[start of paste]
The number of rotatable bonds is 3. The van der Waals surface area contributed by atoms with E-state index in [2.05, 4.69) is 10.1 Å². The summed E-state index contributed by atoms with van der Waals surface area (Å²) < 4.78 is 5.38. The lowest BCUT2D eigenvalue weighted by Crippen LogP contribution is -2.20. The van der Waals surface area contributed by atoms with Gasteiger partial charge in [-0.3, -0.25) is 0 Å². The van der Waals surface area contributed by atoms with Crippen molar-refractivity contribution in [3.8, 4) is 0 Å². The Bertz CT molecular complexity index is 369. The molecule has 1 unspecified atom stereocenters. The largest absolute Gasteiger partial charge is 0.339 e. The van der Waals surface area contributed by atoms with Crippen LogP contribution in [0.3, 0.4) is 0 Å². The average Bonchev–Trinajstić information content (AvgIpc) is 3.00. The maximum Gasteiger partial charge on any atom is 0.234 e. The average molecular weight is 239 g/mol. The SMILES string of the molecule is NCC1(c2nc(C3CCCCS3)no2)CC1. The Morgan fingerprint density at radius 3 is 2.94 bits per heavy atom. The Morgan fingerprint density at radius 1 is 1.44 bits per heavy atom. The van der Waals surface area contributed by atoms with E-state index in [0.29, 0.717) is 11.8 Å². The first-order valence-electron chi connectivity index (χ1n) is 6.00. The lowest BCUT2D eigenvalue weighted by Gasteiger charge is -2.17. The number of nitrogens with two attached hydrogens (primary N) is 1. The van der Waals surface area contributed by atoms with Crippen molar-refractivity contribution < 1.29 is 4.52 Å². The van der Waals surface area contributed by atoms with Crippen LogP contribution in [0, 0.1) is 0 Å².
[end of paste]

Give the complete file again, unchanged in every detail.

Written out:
The number of rotatable bonds is 3. The van der Waals surface area contributed by atoms with E-state index in [2.05, 4.69) is 10.1 Å². The summed E-state index contributed by atoms with van der Waals surface area (Å²) < 4.78 is 5.38. The lowest BCUT2D eigenvalue weighted by Crippen LogP contribution is -2.20. The van der Waals surface area contributed by atoms with Gasteiger partial charge in [-0.3, -0.25) is 0 Å². The van der Waals surface area contributed by atoms with Crippen molar-refractivity contribution in [3.8, 4) is 0 Å². The Bertz CT molecular complexity index is 369. The molecule has 1 unspecified atom stereocenters. The largest absolute Gasteiger partial charge is 0.339 e. The van der Waals surface area contributed by atoms with Crippen LogP contribution in [0.3, 0.4) is 0 Å². The average Bonchev–Trinajstić information content (AvgIpc) is 3.00. The maximum Gasteiger partial charge on any atom is 0.234 e. The average molecular weight is 239 g/mol. The SMILES string of the molecule is NCC1(c2nc(C3CCCCS3)no2)CC1. The Morgan fingerprint density at radius 3 is 2.94 bits per heavy atom. The Morgan fingerprint density at radius 1 is 1.44 bits per heavy atom. The van der Waals surface area contributed by atoms with E-state index in [0.29, 0.717) is 11.8 Å². The first-order valence-electron chi connectivity index (χ1n) is 6.00. The lowest BCUT2D eigenvalue weighted by Gasteiger charge is -2.17. The number of nitrogens with two attached hydrogens (primary N) is 1. The van der Waals surface area contributed by atoms with Crippen molar-refractivity contribution < 1.29 is 4.52 Å². The van der Waals surface area contributed by atoms with Crippen LogP contribution in [0, 0.1) is 0 Å².